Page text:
Thanks for modeling the option prices in 07-08 and just looking at your examples regarding IV:
ex. 1 Jan 2008 - 197.25 point drop in ES
.03 delta put price increase 3.83->21.15
ex. 2 July 2008 - 194 point drop in ES
.03 delta put price increase 3.83->18.67
ex.3 Sept 2008 - 83 point drop in ES
.03 delta put price increase 3.4 -> 38.08
IV and the put price soar after the failure of Lehman Brothers, and even though there was only a 83 point drop in ES.
This could be example of what Btrader11 was referring to "many not-so-far-fetched scenarios (the IV blow out is being wildly underestimated)"
No one knew about the how bad the banks were until mid September and the failure of Lehman Brothers over the weekend and Morgan Stanley on the brink later that week. Then the subsequent financial crisis began, the government bailout with TARP, the great recession and the real spike in volatility happen.
I don't want to derail this thread as I don't trade options. But I don't understand your post. Loss is part of life as a trader, I lose money all the time. But it's just temporary, as my expectancy is positive. Avoiding loss or avoiding risk is not the solution. The solution is knowing the risk and then trading accordingly.
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The following 2 users say Thank You to Big Mike for this post:
Natural gas winter of 13/14 and crude oil Fall 2014 to Spring 2015 are more recent examples of volatility blow outs, especially NG,. All the data can be found in Dudetooth's SPAN tool for those who want to test their strategies or just to learn how quickly things can turn.
The following user says Thank You to CafeGrande for this post:
Thought I'd give everyone a quick update on how things have been going with this trade. It's certainly not been as smooth a ride down to 50% as I would have hoped. In the first few weeks the decay was nice and orderly. Even as the market started to grind down my position still held up well, didn't lose too much value, and was positive. However, on the 28th Greece announced a referendum and the markets went to hell. My position when from almost $6,000 up to $5,000 down in one day. It came back a bit but since then I've been down a few thousand and it looks like next week is going to be just as volatile. My position is still in the red and I'm not sure what's going to happen with the markets going into the next 2 weeks. I thought of exiting and just eating a small loss given the impact a Greece exit and the Chinese market plunge would have but didn't want to make panicked decisions.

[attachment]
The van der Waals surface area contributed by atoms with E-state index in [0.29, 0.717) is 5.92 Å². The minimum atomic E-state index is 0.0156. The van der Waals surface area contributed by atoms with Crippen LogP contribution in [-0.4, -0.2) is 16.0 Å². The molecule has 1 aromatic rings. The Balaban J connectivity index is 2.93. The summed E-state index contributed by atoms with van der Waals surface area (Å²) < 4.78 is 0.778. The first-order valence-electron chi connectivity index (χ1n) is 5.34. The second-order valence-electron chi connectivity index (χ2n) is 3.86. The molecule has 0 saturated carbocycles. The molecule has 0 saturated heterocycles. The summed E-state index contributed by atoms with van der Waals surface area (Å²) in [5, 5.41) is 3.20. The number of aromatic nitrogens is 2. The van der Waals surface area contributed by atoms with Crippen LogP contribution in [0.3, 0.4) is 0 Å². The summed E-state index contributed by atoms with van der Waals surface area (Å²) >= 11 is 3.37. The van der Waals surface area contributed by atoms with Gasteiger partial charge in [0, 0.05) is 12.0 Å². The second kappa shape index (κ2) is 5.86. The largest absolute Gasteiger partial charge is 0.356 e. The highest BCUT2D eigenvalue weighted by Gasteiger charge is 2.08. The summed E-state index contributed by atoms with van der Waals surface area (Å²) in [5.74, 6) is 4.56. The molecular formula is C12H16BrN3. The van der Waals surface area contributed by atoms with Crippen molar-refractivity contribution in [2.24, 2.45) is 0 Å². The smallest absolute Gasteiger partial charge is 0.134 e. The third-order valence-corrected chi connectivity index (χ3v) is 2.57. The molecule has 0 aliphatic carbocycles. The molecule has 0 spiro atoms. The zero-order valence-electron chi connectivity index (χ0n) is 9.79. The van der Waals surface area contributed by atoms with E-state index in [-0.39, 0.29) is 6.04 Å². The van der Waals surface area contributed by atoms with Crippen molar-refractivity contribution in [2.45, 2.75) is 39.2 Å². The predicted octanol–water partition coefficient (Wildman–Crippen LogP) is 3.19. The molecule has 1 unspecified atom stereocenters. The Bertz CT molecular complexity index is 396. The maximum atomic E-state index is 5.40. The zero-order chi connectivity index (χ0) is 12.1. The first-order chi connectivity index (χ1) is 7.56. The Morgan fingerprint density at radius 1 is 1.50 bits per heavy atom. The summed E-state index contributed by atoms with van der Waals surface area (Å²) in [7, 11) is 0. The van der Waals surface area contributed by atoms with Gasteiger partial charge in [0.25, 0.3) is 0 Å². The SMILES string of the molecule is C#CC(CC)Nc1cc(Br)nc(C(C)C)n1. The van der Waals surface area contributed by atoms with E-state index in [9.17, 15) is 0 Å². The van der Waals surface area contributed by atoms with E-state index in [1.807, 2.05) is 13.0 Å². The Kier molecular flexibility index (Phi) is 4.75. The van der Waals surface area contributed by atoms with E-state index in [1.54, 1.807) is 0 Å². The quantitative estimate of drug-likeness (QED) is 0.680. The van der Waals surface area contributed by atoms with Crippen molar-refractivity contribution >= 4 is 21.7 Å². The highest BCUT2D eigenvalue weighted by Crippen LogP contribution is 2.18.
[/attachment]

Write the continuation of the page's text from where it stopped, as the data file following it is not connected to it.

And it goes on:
Option: OESU5 P1700
Expiration: Sept. 18th 2015
Opening Premium: $5.25
Current settlement price: $5.50
Opening Initial Margin: $45,450
Current Initial Margin: $38,600
S&P when the trade was opened: 2111.25
Current S&P: 2067
Date Position Opened: 6/3/2015
Days left before Expiration: 77
Days position open: 30
So it has only used 14.50 of the 1,869 held for each contract.
In 7/1 I entered Oct 1550s at 3.40. They are also 4.05 now.
Yes this strategy is boring some of the time. Patience is the key.
I have tried many, many times to time entries and exits. I have had no luck because you just never know what is around the corner. The only thing I am doing now is not having my accounts full because of the Greek situation.
NOTE: FYI SPAN margins were recalculated for Friday July 3rd. Mine dropped 6% from Thu. It's interesting that premiums are higher but IM is lower than about a month ago.
Last edited by ron99; July 4th, 2015 at 12:20 PM.
Reason: Margin changes for 7/3
The following 4 users say Thank You to ron99 for this post:
The big reason I was looking at an exit was because of the number of unknowns coming into the weekend. If Greece voted no we can all expect a big dip in the market. My thought was to buy back the position at a small profit or even a small loss, and sell again the following week. I reconsidered the idea and decided to just sit and wait. Ron said it best some time ago in this thread, the more boring this method of trading is the better it is. In the end, doing nothing is probably better than doing something.
Agreed, that is very interesting. This tell me the markets aren't really too worried about the uphevel. I'm pretty deep in to my position right now and thought of reducing my exposure last week but would have just taken a loss. I'm just holding on for the ride.